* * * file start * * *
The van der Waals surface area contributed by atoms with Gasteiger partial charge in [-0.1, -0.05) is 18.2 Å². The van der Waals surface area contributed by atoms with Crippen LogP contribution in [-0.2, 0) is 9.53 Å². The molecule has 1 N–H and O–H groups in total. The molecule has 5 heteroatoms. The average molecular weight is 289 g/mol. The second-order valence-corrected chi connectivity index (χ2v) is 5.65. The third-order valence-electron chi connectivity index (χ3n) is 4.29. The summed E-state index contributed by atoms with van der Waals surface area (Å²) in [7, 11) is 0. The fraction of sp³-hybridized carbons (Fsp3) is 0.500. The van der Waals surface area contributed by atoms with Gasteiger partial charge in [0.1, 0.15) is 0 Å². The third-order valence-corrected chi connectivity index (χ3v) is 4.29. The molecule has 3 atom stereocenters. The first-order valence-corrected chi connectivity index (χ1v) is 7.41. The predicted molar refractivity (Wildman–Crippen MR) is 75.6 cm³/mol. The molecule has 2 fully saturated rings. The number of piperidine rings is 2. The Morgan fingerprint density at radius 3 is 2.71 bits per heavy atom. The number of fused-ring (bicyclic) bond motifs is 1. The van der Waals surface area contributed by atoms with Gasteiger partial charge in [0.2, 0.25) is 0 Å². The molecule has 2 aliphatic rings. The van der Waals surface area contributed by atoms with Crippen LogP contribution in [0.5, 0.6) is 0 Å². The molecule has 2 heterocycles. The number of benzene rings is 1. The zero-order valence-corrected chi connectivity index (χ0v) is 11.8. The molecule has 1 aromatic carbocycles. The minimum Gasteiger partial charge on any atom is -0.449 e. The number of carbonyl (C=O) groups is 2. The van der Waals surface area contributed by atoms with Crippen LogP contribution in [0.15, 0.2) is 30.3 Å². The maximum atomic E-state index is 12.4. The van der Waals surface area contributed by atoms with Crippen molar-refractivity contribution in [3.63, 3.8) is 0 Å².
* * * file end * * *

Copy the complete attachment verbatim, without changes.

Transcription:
The van der Waals surface area contributed by atoms with Gasteiger partial charge in [-0.1, -0.05) is 18.2 Å². The van der Waals surface area contributed by atoms with Crippen LogP contribution in [-0.2, 0) is 9.53 Å². The molecule has 1 N–H and O–H groups in total. The molecule has 5 heteroatoms. The average molecular weight is 289 g/mol. The second-order valence-corrected chi connectivity index (χ2v) is 5.65. The third-order valence-electron chi connectivity index (χ3n) is 4.29. The summed E-state index contributed by atoms with van der Waals surface area (Å²) in [7, 11) is 0. The fraction of sp³-hybridized carbons (Fsp3) is 0.500. The van der Waals surface area contributed by atoms with Gasteiger partial charge in [0.1, 0.15) is 0 Å². The third-order valence-corrected chi connectivity index (χ3v) is 4.29. The molecule has 3 atom stereocenters. The first-order valence-corrected chi connectivity index (χ1v) is 7.41. The predicted molar refractivity (Wildman–Crippen MR) is 75.6 cm³/mol. The molecule has 2 fully saturated rings. The number of piperidine rings is 2. The Morgan fingerprint density at radius 3 is 2.71 bits per heavy atom. The number of fused-ring (bicyclic) bond motifs is 1. The van der Waals surface area contributed by atoms with Gasteiger partial charge in [0.2, 0.25) is 0 Å². The molecule has 2 aliphatic rings. The van der Waals surface area contributed by atoms with Crippen LogP contribution in [0.5, 0.6) is 0 Å². The molecule has 2 heterocycles. The number of benzene rings is 1. The zero-order valence-corrected chi connectivity index (χ0v) is 11.8. The molecule has 1 aromatic carbocycles. The minimum Gasteiger partial charge on any atom is -0.449 e. The number of carbonyl (C=O) groups is 2. The van der Waals surface area contributed by atoms with Crippen LogP contribution in [0.15, 0.2) is 30.3 Å². The maximum atomic E-state index is 12.4. The van der Waals surface area contributed by atoms with Crippen molar-refractivity contribution in [3.63, 3.8) is 0 Å².